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UNICEF flies emergency aid to conflict-stricken Central African Republic

BANGUI, Central African Republic/DAKAR/GENEVA, 9 April 2013 – A special UNICEF-chartered flight carrying over 23 tonnes of essential drugs, obstetric supplies and water tanks arrived yesterday in conflict-ravaged Central African Republic capital city of Bangui, two weeks after the seizure of power by an armed rebellion. 

The consignment represents one of the first significant deliveries of relief supplies to the Central African Republic following recent weeks of insecurity and looting in which hospitals and health facilities incurred serious losses of medical supplies, equipment and furnishings. 

The emergency medical kits carried on this flight will be used to treat about 200,000 people affected by the conflict for the next three months. Twelve water tanks with distribution kits to secure water provision at the main hospitals and health centres in the capital Bangui and other areas as they become accessible were also on the flight. Secure arrangements have been made to ensure safe receipt and temporary storage of these life-saving items.

“This delivery represents a vital step in enabling children and the population at large to regain basic access to medical care,” said Souleymane Diabate, UNICEF’s Representative in Bangui. “However, this is only the tip of the iceberg in terms of needs. So much has been lost in the looting in a country where children already face some of the most difficult survival conditions in the world.” 

Since the coup d’etat on 24 March, UNICEF has delivered 81 tonnes of emergency supplies to partners, and specifically essential drugs and medical equipment for over 60,000 people to health partners operating at hospitals and health centres.

This is the second plane loaded with emergency supplies chartered by UNICEF this year. The first UNICEF flight brought over 14 tonnes of essential medicines and emergency supplies to Bangui on the 24 January.

UNICEF, other UN agencies and many NGOs operating in the country had their offices, vehicles and warehouses looted during the period of the collapse of the Bozize government and arrival of the Seleka rebel coalition in late March.

 “The supplies will be selectively distributed to health partners who have the capacity to undertake care and treatment of those most in need starting with main hospitals and health facilities,” Diabate added. “The new government has pledged its cooperation with these efforts.”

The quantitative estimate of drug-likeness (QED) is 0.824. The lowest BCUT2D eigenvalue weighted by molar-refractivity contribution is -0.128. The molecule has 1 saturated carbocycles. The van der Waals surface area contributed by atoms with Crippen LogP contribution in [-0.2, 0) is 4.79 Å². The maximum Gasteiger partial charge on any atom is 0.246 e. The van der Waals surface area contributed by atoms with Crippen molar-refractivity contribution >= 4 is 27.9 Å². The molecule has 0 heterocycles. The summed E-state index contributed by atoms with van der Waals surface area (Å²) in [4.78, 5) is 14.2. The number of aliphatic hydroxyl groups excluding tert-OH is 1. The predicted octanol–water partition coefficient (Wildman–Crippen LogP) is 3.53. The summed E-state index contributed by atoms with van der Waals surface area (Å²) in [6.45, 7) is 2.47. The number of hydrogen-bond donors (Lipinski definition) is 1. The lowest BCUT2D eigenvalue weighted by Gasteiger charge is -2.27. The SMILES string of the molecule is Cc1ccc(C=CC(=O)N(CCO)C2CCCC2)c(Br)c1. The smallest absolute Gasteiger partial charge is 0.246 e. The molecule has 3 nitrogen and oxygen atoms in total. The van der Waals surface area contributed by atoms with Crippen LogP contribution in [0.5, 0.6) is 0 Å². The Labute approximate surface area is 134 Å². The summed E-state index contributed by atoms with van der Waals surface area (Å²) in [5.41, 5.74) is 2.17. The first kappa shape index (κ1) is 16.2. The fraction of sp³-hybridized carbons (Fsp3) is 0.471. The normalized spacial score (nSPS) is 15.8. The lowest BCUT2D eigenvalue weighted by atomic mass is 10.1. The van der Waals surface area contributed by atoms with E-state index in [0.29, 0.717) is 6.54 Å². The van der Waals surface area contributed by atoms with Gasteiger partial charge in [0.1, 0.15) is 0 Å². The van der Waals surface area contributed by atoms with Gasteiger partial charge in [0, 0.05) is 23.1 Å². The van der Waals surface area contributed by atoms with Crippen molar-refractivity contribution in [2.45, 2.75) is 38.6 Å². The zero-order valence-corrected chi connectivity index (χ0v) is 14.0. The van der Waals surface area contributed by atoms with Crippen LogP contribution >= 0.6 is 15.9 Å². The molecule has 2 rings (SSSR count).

UNICEF now estimates that the entire population of the Central African Republic, about 4.6 million people including over 2.3 million children, is directly affected by the conflict due to the collapse of services and law and order. 

Only 13 per cent of the emergency funding needs out of US$172 million required for the humanitarian community have been received. It is anticipated that the needs will increase in light of the most recent developments. UNICEF estimates an immediate funding gap to meet urgent humanitarian needs over the next six months of over US$11 million.

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About UNICEF

UNICEF works in 190 countries and territories to help children survive and thrive, from early childhood through adolescence. The world’s largest provider of vaccines for developing countries, UNICEF supports child health and nutrition, good water and sanitation, quality basic education for all boys and girls, and the protection of children from violence, exploitation, and AIDS. UNICEF is funded entirely by the voluntary contributions of individuals, businesses, foundations and governments. For more information about UNICEF and its work visit: www.unicef.org

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For more information, please contact:

Omar Habid, in Yaounde, Mobile : +237 78 10 94 98, ohabib@unicef.org

Laurent Duvillier, in Dakar, Mobile: +221 77 740 35 77 or +221 77 637 66 04, lduvillier@unicef.org

Marixie Mercado, in Geneva, Tel: +41 22 909 57 16, Cell: +41 79 756 77 03, mmercado@unicef.org

Kate Donovan, UNICEF New York, Tel:  + 212 326 7452 Cell + 1 917 378 2128 kdonovan@unicef.org


 

 

 

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